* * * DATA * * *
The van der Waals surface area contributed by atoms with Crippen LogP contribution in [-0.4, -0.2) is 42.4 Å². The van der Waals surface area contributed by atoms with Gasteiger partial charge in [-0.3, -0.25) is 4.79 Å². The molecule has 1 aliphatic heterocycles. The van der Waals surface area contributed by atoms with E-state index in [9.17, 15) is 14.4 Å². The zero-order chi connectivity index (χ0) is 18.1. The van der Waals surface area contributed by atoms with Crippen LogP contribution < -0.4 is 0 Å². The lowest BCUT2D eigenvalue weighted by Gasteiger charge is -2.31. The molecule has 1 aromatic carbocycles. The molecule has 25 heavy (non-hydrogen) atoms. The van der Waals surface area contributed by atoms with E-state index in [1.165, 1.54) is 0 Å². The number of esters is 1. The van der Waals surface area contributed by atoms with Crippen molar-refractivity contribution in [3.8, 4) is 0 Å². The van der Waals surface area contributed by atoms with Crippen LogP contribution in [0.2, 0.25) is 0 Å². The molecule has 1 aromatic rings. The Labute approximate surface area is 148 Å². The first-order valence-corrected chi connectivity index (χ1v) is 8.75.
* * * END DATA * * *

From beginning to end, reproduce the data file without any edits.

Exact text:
The van der Waals surface area contributed by atoms with Crippen LogP contribution in [-0.4, -0.2) is 42.4 Å². The van der Waals surface area contributed by atoms with Gasteiger partial charge in [-0.3, -0.25) is 4.79 Å². The molecule has 1 aliphatic heterocycles. The van der Waals surface area contributed by atoms with E-state index in [9.17, 15) is 14.4 Å². The zero-order chi connectivity index (χ0) is 18.1. The van der Waals surface area contributed by atoms with Crippen LogP contribution < -0.4 is 0 Å². The lowest BCUT2D eigenvalue weighted by Gasteiger charge is -2.31. The molecule has 1 aromatic carbocycles. The molecule has 25 heavy (non-hydrogen) atoms. The van der Waals surface area contributed by atoms with E-state index in [1.165, 1.54) is 0 Å². The number of esters is 1. The van der Waals surface area contributed by atoms with Crippen molar-refractivity contribution in [3.8, 4) is 0 Å². The van der Waals surface area contributed by atoms with Crippen LogP contribution in [0.2, 0.25) is 0 Å². The molecule has 1 aromatic rings. The Labute approximate surface area is 148 Å². The first-order valence-corrected chi connectivity index (χ1v) is 8.75.